Analysis of the Morgan-Elson chromogens by high-performance liquid chromatography

Academic Article

Abstract

  • The Morgan-Elson method for quantitative N-acetylhexosamine analysis is a two-step procedure comprising alkali treatment of the sugar and subsequent condensation of the resulting chromogens with p-dimethylaminobenzaldehyde (Ehrlich's reagent) to yield a colored product. In the present investigation, the products formed in the first step of the procedure were analyzed by high- performance liquid chromatography (HPLC) on a reversed-phase (C18) column, which was eluted with a water-methanol gradient; the absorbance of the effluent was monitored at 229 nm. The profile generated from alkali-treated N-acetylglucosamine exhibited two major peaks, in a ratio of ~2.5:1, which accounted for 94% of the total peak area. A third peak, accounting for 3% of the peak area, was eluted in an intermediate position, and several smaller peaks were also observed. The three predominant components, isolated by preparative HPLC, all gave a purple color on addition of Ehrlich's reagent, indicating that they were Morgan-Elson chromogens. The HPLC profile of alkali-treated N-acetylmannosamine was identical to that of the products generated from N-acetylglucosamine, as was expected because of the elimination of the asymmetry at C-2 during formation of the chromogens. N- Acetylgalactosamine yielded two major peaks, which were eluted in the same positions as the two major products formed from N-acetylglucosamine, but the intermediate peak seen in the N-acetylglucosamine pattern was absent. The HPLC procedure allowed detection of as little as ~ 25 ng of N- acetylglucosamine and may therefore be of value as an alternative to the complete Morgan-Elson procedure when only small amounts of sample are available for quantitative analysis.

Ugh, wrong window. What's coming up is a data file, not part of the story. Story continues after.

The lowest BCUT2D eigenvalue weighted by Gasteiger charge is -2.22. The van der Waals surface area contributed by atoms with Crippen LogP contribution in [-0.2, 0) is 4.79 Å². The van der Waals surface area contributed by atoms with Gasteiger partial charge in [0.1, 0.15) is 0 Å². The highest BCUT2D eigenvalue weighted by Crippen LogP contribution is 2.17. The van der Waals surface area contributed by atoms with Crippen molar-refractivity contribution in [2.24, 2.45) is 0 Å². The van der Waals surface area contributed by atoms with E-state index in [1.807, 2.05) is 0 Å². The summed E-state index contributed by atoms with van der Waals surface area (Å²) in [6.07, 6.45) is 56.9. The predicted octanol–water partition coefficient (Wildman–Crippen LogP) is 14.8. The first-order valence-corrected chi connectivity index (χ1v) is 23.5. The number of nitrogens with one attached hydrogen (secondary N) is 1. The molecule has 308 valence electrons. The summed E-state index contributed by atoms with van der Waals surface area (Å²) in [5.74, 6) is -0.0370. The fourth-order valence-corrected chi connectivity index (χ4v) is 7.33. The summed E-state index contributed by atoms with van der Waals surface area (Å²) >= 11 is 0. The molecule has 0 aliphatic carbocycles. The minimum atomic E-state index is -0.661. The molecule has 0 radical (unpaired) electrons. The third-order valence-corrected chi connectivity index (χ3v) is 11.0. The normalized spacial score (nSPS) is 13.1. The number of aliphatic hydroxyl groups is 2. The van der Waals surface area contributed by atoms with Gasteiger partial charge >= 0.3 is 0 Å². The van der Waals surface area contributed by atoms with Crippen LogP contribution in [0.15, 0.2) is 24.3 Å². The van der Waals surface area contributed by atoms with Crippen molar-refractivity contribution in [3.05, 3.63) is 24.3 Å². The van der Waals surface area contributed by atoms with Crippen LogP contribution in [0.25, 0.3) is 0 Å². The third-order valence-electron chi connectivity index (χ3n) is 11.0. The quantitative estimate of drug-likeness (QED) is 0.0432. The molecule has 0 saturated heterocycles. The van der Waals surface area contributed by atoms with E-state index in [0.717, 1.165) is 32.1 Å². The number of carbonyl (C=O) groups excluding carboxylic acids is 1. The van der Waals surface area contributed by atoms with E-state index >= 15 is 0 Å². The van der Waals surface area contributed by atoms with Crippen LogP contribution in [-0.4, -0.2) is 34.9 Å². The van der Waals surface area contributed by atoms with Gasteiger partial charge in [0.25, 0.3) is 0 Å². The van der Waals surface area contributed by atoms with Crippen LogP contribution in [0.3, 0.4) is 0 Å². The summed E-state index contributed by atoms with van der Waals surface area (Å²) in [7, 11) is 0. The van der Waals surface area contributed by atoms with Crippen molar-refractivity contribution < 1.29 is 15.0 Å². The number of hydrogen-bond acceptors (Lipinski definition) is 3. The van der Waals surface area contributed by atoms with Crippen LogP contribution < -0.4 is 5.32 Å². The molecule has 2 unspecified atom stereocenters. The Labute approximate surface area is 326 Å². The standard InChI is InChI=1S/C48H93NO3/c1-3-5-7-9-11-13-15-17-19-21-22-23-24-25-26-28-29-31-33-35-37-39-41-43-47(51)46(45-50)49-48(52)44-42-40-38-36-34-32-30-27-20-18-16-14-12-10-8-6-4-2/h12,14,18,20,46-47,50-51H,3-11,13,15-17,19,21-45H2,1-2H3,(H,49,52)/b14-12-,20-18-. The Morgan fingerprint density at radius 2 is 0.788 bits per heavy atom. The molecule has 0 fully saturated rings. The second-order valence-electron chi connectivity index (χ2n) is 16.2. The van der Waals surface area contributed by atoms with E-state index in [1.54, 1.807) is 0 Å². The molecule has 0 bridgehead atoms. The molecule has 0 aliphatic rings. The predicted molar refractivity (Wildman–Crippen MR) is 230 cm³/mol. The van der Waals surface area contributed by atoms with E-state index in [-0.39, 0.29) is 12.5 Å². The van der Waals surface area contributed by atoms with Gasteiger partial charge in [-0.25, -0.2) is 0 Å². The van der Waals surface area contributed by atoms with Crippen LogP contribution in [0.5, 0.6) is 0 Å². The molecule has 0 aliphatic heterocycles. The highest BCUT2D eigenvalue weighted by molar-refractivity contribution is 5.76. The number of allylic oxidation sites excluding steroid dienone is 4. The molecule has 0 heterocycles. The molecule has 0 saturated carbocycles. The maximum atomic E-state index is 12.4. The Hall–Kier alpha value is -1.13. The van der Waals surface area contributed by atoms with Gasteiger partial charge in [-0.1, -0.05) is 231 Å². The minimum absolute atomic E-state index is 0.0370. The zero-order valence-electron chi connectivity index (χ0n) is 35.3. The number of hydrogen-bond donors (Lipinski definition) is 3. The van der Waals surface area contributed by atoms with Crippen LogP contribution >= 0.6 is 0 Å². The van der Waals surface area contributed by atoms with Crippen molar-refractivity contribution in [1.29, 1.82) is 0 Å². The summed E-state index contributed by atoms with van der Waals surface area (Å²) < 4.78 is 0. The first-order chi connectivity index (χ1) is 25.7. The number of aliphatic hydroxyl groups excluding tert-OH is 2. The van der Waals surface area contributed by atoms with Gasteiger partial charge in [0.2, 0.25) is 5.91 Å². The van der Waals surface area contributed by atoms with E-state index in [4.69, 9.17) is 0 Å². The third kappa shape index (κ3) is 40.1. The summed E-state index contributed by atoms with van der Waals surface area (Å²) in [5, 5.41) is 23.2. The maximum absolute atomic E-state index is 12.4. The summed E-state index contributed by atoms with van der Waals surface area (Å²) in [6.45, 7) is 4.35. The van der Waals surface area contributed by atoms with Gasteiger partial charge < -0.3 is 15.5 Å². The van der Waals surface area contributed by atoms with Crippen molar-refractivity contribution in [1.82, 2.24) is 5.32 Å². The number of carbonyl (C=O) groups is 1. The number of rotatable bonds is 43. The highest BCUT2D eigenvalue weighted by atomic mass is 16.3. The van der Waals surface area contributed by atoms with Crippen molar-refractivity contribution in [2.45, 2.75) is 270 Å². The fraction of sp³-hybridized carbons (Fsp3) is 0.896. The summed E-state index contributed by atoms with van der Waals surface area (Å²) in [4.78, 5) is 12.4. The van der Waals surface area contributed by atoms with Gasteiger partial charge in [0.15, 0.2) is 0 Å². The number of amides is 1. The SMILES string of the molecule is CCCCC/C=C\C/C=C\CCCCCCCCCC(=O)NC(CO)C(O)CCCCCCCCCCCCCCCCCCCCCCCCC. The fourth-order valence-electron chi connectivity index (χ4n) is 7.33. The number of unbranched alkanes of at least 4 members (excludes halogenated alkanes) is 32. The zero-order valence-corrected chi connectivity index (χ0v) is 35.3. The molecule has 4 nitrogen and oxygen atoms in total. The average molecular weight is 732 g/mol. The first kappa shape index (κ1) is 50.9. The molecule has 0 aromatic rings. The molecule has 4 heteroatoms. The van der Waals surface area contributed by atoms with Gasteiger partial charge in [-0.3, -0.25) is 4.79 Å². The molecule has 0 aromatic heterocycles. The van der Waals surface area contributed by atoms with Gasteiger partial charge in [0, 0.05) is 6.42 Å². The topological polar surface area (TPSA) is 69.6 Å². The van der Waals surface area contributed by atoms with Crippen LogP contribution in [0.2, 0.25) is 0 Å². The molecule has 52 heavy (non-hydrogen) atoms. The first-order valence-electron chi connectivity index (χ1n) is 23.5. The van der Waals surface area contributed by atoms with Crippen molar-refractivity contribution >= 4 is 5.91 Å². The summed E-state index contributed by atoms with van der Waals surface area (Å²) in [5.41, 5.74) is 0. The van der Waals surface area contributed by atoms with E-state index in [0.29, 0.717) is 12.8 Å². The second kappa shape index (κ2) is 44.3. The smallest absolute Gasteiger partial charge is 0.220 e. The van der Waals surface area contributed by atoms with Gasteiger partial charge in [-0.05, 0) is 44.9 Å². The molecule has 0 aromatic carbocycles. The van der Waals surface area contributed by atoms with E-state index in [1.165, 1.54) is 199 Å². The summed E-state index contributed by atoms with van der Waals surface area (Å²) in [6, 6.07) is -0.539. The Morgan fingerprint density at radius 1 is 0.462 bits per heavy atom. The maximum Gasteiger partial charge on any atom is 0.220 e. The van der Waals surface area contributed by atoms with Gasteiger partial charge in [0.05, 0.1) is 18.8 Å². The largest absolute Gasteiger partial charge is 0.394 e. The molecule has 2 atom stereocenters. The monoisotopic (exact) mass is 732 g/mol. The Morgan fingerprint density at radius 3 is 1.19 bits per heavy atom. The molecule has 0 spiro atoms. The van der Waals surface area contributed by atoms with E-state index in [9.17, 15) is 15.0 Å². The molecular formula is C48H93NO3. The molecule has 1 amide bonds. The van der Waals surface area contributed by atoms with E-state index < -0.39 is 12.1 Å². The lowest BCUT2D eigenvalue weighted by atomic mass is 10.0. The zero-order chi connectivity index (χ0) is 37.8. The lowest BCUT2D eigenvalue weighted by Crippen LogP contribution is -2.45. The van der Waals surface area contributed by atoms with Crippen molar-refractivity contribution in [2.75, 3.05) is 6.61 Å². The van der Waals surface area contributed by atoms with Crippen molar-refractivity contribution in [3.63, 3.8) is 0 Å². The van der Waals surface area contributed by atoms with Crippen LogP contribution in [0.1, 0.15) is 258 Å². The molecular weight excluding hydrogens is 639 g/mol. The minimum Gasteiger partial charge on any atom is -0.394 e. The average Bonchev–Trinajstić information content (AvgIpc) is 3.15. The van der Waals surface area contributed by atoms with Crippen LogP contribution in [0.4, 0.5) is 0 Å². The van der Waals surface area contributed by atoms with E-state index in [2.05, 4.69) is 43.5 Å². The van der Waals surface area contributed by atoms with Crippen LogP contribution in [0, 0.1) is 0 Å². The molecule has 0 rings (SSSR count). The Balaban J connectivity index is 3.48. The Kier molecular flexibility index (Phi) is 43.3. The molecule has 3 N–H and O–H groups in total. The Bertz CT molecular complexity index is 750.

• Authors

    Digital Object Identifier (doi)

    Author List

  • Rodén L; Yu H; Jin J; Ekborg G; Estock A; Krishna NR; Livant P
  • Start Page

  • 240
  • End Page

  • 248
  • Volume

  • 254
  • Issue

  • 2